Because there is no right answer, this type of study requires that learners be able to articulate their opinions. It requires the understandable side of thinking why other people have differing opinions as well.
It also requires that learners be able to work together as a team to come up with solutions. The problem solving resolution on all their collective experiences and knowledge sets. For example, they should connect what they know from everyday life with what they are learning in school
This method is similar to problem-based learning but instead involves solving real world problems. Rather than making up fictitious ones designed specifically for educational purposes (i.e., solving math word problems vs. analyzing case studies).
Problem solving often requires much more creativity than just finding one correct answer to something; problem solvers need to think creatively about how best to solve an issue while keeping in mind things like societal norms, laws, common sense, etc..
Problem-solving skills are often directly applicable outside of school so these types of classes typically involve much more active participation than traditional classes do:
They require students to work collaboratively together towards a common goal rather than passively listening to someone else talk about something that only has academic value without any real world application
(i.e., people who design video games must use this type of thinking since there is rarely ever one way through a level—players must think critically about which way will best get them past obstacles without dying).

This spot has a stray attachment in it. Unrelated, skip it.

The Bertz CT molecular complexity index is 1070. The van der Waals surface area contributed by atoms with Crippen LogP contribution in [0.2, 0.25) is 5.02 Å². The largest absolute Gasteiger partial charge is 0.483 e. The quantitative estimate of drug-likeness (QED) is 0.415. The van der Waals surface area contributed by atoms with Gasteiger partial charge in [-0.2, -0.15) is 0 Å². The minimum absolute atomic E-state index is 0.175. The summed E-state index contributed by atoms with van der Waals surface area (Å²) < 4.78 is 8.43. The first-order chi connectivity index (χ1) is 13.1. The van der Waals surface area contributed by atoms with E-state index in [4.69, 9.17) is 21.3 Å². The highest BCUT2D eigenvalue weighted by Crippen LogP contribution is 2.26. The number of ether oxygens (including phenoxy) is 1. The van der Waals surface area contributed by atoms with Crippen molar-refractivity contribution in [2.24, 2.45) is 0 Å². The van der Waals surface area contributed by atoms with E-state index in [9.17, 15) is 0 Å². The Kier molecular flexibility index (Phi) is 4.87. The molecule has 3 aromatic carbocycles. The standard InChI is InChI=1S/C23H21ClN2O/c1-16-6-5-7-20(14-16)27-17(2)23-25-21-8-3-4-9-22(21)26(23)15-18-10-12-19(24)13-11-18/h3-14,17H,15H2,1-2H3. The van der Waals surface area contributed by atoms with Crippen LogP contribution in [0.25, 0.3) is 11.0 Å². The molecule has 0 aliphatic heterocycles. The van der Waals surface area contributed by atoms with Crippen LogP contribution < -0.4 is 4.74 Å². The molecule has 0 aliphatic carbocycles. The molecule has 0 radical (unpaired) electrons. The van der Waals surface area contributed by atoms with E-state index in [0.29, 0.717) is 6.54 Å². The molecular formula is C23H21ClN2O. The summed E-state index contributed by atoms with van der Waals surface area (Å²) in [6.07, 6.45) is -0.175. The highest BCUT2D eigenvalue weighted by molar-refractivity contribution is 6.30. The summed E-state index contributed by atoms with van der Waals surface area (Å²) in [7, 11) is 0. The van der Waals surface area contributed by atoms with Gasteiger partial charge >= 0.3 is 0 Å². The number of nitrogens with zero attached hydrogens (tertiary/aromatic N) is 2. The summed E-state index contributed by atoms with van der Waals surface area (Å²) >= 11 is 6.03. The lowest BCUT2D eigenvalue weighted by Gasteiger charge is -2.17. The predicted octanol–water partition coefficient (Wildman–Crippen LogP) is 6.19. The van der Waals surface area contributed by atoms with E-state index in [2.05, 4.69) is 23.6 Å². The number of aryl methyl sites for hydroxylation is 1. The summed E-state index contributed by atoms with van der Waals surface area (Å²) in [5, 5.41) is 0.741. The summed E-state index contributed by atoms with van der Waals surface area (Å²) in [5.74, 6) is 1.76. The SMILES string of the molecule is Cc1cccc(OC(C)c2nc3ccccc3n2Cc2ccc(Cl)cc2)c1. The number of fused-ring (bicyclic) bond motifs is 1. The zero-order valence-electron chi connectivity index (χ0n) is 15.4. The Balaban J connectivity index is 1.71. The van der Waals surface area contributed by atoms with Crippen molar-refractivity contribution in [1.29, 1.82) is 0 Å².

This method applies when the adult educator wants his or her students to be able to apply what they are learning in a real world setting. Rather than simply presenting information, the teacher gives his or her students a task to complete and allows them to use the knowledge.
They learned as well as their creativity and critical thinking skills in order to complete that task (i.e., students may be required to conduct research on an issue in their community then present it at a city council meeting).
Using simulation or role play method when the adult educator wants his or her students to learn about a particular subject matter. By immersing themselves into a situation where they must think, feel, and behave like someone else (i.e., acting like someone who is going through bankruptcy) so that they can better understand how others handle situations similar to that.
This method is used when the adult educator wants his or her students to learn about a certain subject matter. By taking them to a location where they can see first-hand what they are learning about. (i.e., having students visit a wildlife preserve in order to learn more about animal habitats).
Simulation/Role Play/ Field Trips
This combination of methods is used when the adult educator wants his or her students to learn about a certain subject matter. By immersing themselves into a situation where they must think, feel, and behave like someone else, take them to a location where they can see first-hand what they are learning about.
Then have them apply that knowledge in real world situations (i.e., acting like someone who is going through bankruptcy while visiting an attorney’s office, then returning home and discussing with their spouse how it felt being in that situation).